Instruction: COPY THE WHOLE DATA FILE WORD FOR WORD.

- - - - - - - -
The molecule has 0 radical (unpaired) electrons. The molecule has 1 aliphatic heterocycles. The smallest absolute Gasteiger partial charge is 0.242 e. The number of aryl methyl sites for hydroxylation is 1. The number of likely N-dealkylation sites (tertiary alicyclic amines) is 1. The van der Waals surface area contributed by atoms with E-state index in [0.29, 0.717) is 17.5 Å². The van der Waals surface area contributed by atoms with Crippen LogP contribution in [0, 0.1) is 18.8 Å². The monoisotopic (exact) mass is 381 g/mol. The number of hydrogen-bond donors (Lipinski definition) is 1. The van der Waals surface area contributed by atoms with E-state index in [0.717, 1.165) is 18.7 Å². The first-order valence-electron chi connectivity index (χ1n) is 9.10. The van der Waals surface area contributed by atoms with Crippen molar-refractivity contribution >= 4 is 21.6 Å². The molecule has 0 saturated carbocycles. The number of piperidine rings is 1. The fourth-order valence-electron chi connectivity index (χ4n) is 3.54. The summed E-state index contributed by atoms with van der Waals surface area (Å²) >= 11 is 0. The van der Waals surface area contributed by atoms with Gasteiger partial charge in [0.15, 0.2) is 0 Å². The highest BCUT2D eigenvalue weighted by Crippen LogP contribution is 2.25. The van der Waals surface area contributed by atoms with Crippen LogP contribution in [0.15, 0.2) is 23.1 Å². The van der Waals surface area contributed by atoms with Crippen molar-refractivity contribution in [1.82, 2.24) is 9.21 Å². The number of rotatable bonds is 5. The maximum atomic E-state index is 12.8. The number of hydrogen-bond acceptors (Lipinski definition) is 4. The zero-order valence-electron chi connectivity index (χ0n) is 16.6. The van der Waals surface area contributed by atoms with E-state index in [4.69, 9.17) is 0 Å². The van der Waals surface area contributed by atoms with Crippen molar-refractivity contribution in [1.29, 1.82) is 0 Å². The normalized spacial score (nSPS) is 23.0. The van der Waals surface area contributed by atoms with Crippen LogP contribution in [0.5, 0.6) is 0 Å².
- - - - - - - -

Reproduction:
The molecule has 0 radical (unpaired) electrons. The molecule has 1 aliphatic heterocycles. The smallest absolute Gasteiger partial charge is 0.242 e. The number of aryl methyl sites for hydroxylation is 1. The number of likely N-dealkylation sites (tertiary alicyclic amines) is 1. The van der Waals surface area contributed by atoms with E-state index in [0.29, 0.717) is 17.5 Å². The van der Waals surface area contributed by atoms with Crippen LogP contribution in [0, 0.1) is 18.8 Å². The monoisotopic (exact) mass is 381 g/mol. The number of hydrogen-bond donors (Lipinski definition) is 1. The van der Waals surface area contributed by atoms with E-state index in [0.717, 1.165) is 18.7 Å². The first-order valence-electron chi connectivity index (χ1n) is 9.10. The van der Waals surface area contributed by atoms with Crippen molar-refractivity contribution >= 4 is 21.6 Å². The molecule has 0 saturated carbocycles. The number of piperidine rings is 1. The fourth-order valence-electron chi connectivity index (χ4n) is 3.54. The summed E-state index contributed by atoms with van der Waals surface area (Å²) >= 11 is 0. The van der Waals surface area contributed by atoms with Gasteiger partial charge in [0.15, 0.2) is 0 Å². The highest BCUT2D eigenvalue weighted by Crippen LogP contribution is 2.25. The van der Waals surface area contributed by atoms with Crippen LogP contribution in [0.15, 0.2) is 23.1 Å². The van der Waals surface area contributed by atoms with Crippen molar-refractivity contribution in [1.82, 2.24) is 9.21 Å². The number of rotatable bonds is 5. The maximum atomic E-state index is 12.8. The number of hydrogen-bond acceptors (Lipinski definition) is 4. The zero-order valence-electron chi connectivity index (χ0n) is 16.6. The van der Waals surface area contributed by atoms with E-state index in [4.69, 9.17) is 0 Å². The van der Waals surface area contributed by atoms with Crippen molar-refractivity contribution in [1.29, 1.82) is 0 Å². The normalized spacial score (nSPS) is 23.0. The van der Waals surface area contributed by atoms with Crippen LogP contribution in [0.5, 0.6) is 0 Å².